An Italian travertine pedestal dining table is topped with 1980s geometric table lamps and paired with Allan Gould–style iron-frame lounge chairs. A Curtis Jere polished-brass diamond wall sculpture is mounted over a J. Robert Scott polished-steel and black-granite console table and a carved-wood fetish figure. The macassar ebony wall unit is by Ello.

An Isamu Kenmochi rosewood coffee table holds an earthenware vessel by Michael Becker, a Vistosi mushroom lamp and Out of Egypt, ca. 1986, an abstract steel sculpture by Bella Feldman. The lounge chair is by Harvey Probber, and the custom faux-shearling pouf ottoman is by Vern + Vera.

A ceramic double-pendant fixture by San Polo hangs over a dining table and a set of Arata Isozaki Marilyn dining chairs. Artwork by Darren Oberto presides over the Fredrik Kayser rosewood sideboard, which holds a 1960s Venini Anemoni table lamp.

A 1980s ruched-leather two-piece sectional sofa is positioned around a Gary Gutterman polished-steel and glass coffee table. A Daruma lamp by Sergio Asti Daruma for Fontana Arte is paired with a polished-aluminum skyscraper tube lamp.

A brutalist circular metal wall sculpture is mounted over a Vladimir Kagan for Directional Cloud sofa. The 1970s burl-wood coffee table displays a travertine centerpiece bowl by Up & Up and a textured studio pottery vase.

What’s the most unusual object you’ve ever handled?

ES: We had a Giò Ponti wall unit with integrated drop-down bar that was designed in the fifties. We are a small shop, so it had to be moved quite often. That made us nervous, but the condition was nearly flawless when we acquired it, and it stayed that way right up until it sold. It’s so nice to see such a special piece preserved throughout the years.

Glass pieces by Angelo Mangiarotti and sideboard by Bramin Mobler
Illuminated by a Flos suspension lamp, a 1960s Wave chaise longue by Milo Baughman for Thayer Coggin offers a spot to relax in the den. 

What are interior designers gravitating toward right now?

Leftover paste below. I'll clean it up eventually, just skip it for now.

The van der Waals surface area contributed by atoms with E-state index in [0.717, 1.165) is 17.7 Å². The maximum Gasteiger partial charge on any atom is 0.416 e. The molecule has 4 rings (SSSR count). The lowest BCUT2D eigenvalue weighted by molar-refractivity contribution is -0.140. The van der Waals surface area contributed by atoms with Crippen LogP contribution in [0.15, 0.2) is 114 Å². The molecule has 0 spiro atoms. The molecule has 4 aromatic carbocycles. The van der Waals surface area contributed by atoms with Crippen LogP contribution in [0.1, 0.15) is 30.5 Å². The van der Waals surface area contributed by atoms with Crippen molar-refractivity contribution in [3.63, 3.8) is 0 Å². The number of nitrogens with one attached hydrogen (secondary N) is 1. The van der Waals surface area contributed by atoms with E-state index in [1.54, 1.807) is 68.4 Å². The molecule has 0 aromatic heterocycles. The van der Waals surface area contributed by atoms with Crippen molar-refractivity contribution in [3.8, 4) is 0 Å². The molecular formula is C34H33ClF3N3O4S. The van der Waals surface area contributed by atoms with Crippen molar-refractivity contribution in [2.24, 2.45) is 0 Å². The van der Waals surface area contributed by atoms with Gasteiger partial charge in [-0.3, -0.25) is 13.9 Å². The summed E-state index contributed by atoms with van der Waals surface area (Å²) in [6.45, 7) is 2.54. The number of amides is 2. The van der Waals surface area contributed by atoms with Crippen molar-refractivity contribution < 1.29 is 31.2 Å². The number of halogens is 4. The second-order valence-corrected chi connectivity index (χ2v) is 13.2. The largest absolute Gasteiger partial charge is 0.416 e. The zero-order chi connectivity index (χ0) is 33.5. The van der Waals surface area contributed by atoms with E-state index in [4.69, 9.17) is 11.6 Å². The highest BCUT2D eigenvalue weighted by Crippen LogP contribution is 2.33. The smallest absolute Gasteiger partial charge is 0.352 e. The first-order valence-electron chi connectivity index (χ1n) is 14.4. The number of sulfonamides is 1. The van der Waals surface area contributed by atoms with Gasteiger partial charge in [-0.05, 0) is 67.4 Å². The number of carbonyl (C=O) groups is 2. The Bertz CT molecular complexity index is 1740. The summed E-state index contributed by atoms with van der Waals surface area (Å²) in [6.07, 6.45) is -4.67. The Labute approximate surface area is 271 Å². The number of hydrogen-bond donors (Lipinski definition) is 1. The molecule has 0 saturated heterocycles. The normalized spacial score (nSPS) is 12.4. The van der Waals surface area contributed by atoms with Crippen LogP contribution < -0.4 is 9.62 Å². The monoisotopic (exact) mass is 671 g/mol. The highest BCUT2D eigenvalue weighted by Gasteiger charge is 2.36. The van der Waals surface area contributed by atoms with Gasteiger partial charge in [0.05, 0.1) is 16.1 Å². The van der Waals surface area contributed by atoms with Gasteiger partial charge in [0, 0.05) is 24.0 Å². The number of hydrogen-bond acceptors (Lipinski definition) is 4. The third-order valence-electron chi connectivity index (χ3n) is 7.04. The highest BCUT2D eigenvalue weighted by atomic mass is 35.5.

SC: Clean-lined modern pieces are here to stay, but we see a huge shift into curvaceous forms. Think Kagan and Milo Baughman sofas and the ever-popular Philip Arctander sheepskin chairs.

ES: We love the mix of these sculptural, comfortable pieces with clean-lined modern forms. With all the knockoffs on the market today, we are happy to see people interested in original design pieces that aren’t so iconic. We’re very into Isamu Kenmochi, John Mascheroni and Angelo Brotto’s designs for Esperia.

Vern + Vera kitchen
The bold black kitchen features Flying Victory, a photograph by Don Stevens. The bronze-and-steel suspended wall sculpture is by Jim Martin.

How can one tell if a mid-century design is authentic or a reproduction?

SC: I see knockoffs all the time, and it kills me. In fact, some of our pieces have sold to large big-box stores that planned to reproduce them. It’s very difficult to tell the difference, but there are clues. Do the proportions seem too chunky? Is it heavy and solidly made or light and flimsy? Look for clean, seamless welds and thoughtful, attractive joinery.

How has the business changed since you started out?

ES: We really can’t predict what will sell quickly anymore, and our colleagues in the industry feel the same way. Tastes are becoming more varied as more and more people are exposed to design.

That said, we always do well with Italian modern pieces from the sixties and seventies, and we believe that will continue. They are timelessly elegant and sophisticated, with just enough sharp lines to make them chic.


Eric Silverstrim and Sean Cowan’s Talking Points

“They’re light as air in appearance — delicate but substantial. And we love the contrast between the thin iron legs and the chunky-textured bouclé upholstery we selected.”

“We’re fascinated by the fact that this mirror was designed by Gaudí in 1902! The carved oak is organic and totally unpredictable.”

“The rosewood on this sideboard has a striking grain pattern. We are amazed by the condition of this piece! It looks like it’s never been used.”

“The form is dramatic and delicate. The metal petals are lightweight and move in the wind or by touch, making it come alive.”

“This piece totally reminds us of a Louise Nevelson sculpture, but in a lamp form. It’s edgy and would add the ‘hip factor’ in any interior.”